He may have been involved in earlier cases too: The Adventure of the Beryl Coronet also has an anonymous client, and if he was the Lord Balmoral referred to in The Adventure of the Empty House, who had been gambling with the murdered Ronald Adair, he narrowly escaped being involved in a scandal himself. His motivation in this case seems obscure, apart from helping a pretty girl (which was probably motivation enough for King Edward).

Despite Damery covering the heraldic arms on the side of his coach with his overcoat, Watson is, with a mere glimpse, instantly able to recognise the client’s identity – another hint that it could indeed be the King himself.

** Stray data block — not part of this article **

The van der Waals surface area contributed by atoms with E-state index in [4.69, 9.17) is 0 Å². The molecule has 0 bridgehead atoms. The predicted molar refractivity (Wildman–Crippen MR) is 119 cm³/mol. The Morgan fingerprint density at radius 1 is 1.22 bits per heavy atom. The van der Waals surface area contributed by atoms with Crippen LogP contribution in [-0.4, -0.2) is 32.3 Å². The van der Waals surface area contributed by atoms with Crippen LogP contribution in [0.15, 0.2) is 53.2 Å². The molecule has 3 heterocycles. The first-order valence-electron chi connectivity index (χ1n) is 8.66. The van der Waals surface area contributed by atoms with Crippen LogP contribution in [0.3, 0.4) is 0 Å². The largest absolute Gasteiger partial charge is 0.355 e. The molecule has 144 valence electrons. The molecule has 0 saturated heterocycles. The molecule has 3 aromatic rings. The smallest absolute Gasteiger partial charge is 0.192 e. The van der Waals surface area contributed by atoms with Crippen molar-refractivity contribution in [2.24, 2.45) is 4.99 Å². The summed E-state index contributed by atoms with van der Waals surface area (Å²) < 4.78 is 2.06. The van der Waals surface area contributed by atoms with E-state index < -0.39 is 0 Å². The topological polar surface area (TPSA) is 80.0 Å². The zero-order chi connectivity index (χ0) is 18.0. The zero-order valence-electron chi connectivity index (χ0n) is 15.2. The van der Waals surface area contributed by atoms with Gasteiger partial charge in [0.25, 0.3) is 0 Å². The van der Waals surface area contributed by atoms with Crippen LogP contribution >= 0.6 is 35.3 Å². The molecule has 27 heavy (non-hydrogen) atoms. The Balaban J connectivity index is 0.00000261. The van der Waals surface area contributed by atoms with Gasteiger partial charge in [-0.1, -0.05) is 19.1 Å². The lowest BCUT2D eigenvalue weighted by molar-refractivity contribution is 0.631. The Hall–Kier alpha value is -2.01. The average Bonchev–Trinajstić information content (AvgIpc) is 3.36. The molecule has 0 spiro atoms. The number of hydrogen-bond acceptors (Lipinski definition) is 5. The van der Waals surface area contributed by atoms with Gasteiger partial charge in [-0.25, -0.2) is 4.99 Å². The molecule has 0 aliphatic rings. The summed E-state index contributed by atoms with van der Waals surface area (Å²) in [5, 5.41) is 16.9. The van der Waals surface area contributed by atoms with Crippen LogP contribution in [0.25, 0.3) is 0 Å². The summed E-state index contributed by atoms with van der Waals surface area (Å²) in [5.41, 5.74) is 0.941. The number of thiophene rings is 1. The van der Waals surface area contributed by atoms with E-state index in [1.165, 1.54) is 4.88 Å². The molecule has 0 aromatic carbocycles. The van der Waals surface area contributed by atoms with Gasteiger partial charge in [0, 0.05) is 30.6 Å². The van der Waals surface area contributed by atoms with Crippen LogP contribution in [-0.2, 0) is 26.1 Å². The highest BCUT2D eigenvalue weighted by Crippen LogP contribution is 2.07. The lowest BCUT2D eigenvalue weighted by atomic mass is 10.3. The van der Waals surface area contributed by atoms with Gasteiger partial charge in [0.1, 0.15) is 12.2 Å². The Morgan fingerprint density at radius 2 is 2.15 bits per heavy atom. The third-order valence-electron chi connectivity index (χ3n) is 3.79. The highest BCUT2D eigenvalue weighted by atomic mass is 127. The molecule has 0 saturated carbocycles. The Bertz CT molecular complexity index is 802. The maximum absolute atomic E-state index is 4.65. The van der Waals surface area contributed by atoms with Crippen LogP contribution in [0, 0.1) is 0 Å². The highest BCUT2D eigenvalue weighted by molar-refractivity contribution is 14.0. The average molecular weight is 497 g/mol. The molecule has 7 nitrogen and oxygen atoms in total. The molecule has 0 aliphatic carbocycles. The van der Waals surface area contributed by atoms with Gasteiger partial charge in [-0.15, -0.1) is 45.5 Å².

Why is Watson living in Queen Anne Street? Is this evidence that Watson had married for a second time? He makes no mention of a wife, however, in this set of stories, and three months earlier in The Adventure of the Three Garridebs he was living in Baker Street. Some Sherlockian scholars have posed the idea that he had to move out and set up a practice once more to recover his gambling losses, which he refers to in a light-hearted way in The Adventure of Shoscombe Old Place (see notes). Also, with Holmes heading towards retirement, Watson may have had to look to his own financial future. We learn in The Adventure of the Creeping Man that Watson has a practice that is ‘not inconsiderable’, and a practice in Queen Anne Street, in the purlieus of Harley Street (the mecca of medical specialists), would indicate that by 1902 Watson was doing very well indeed. Good old Watson!